One summer's day I was sitting on the hill when a German Shepherd dog came and sat down beside me. I threw him a few sticks which he fetched. When I sat down again, he sat beside me. When I stood and walked, he walked to heel. We toured the park looking for his owner, and found none.
I walked home. The dog followed me up the stairs to my apartment, and into my life.
He needed a name. Because I knew we could not stay together, and dared not become too attached, I chose a name of little resonance. I called him "Dog".
Dog flinched when I made sudden movements, and cowered if I lifted my hand. It was clear he had come from a life of many beatings, and had been dumped in the park by his owner. Slowly, day by day, his level of fear was eased away. And me? He cured my solitude. If asked, I would have said I was a composed and balanced being with good friends. I never knew there was so much repressed love inside me. The love that flowed from me to this dog frightened me with its intensity. It made clear the inadequacy of my life as I had been living it.
I was working as an actor at the time. By day I walked Dog, and sometimes headed for the nearby mountains. In the evening I closed him into the house and headed for the theater. I returned each night to howls that cast sadness over the tenement streets, complaints from neighbors, and the ruins of objects shredded by teeth. Dog could not bear to be left alone.
It became clear that he needed a new home. I wrote his details on a card and took it to a newsagent's to be stuck in their window, "We've always had German Shepherds," the girl behind the counter said. "Not now, though. Our last dog died of cancer a couple of years ago. It left us too sad to have another."
"He needs walks," I explained, because I saw she was interested in taking the dog as her own. "And company. Constant company. He can't bear to be left alone."
"My Dad's retired," the girl replied. "He's at home all the time. A dog would be good for him. And our garden opens directly onto fields." I went home, collected Dog, and walked him to the shop. He jumped to rest his paws on the counter, the girl by his side, and watched me leave.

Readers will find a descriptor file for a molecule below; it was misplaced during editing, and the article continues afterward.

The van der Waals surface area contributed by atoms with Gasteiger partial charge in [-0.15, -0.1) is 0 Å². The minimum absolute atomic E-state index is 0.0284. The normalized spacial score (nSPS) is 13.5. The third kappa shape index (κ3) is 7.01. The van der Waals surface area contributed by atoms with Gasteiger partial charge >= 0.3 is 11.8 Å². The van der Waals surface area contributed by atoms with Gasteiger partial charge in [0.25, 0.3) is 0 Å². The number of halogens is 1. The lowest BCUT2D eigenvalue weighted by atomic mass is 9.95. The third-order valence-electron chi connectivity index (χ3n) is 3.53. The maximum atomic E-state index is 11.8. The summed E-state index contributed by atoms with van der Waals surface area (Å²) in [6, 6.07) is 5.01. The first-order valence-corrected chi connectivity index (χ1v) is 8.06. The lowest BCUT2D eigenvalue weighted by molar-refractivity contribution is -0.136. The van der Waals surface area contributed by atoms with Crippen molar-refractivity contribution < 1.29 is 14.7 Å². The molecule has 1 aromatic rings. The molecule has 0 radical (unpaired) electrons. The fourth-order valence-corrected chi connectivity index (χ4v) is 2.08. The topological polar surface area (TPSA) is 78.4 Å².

I walked to the park, climbed up the hill, sat on the grass, and wept.
Queen's Park Hill saw some more of my weeping on a summer's day. I prided myself on being honest, on being unable to tell a lie. Suddenly as I was walking on the hill I saw what a sham that pride was.
So much of my everyday was a lie. I lied in the clothes I wore, the language I used, the books I chose to read, the way I refused to turn my head to look at an attractive man. The heterosexual parts of my nature fit well into the world, so I let them be seen. The homosexual aspects I did my best to keep hidden, especially from myself. I gasped and tears flowed when I saw the truth of what I had done, the extremes of self-denial. Moving from the people that walked on the path I headed for the privacy of a space beneath a tree. I would sit down there and indulge in copious weeping. The life of shame I had just noticed would come pouring out of me.
I sat down, prepared to let my sorrow come up, and was surprised. Instead of sorrow rising within me, a blessing poured down. Some cleansing spirit washed through me from above. "Alright, you've been lying," this spirit agreed. "Lying to yourself and to others. Now you've admitted it. You're forgiven. No need to brood on the past anymore. Go out there and discover a more honest future."
I travelled the world to find that more honest life, visiting mountains revered as sacred to see what they could teach me. I would test their sacredness by seeing the change my visits effected in my own life. They were sacred to Christians, Moslems, Hindus, Buddhists, native Americans, and sometimes personally sacred to me.
My tales of Queen's Park Hill, however, show that a sacred mountain or hill need never be far away. That simple green hill in the middle of a city gave a gift of love to myself, a dog, and a family. That act of healing was matched by a stream of forgiveness and self-acceptance I met while sitting on the hill's slopes.
It was no longer fitting to close myself away in my apartment. The events of this book were about to begin. It was a journey to mountains, but also a journey into the current of life, a voyage into the acceptance of love as the pulse of that life.
Often the sacredness of mountains is such that they are not supposed to be climbed. The respectful pilgrim will journey around the mountain's base. Sometimes though, on special days or in special company, the full ascent is achieved.
The travels ahead would lead me through warzones, through desert, through jungle, and into the company of the mad and the holy, before I even began to hear the lessons the mountains had to teach.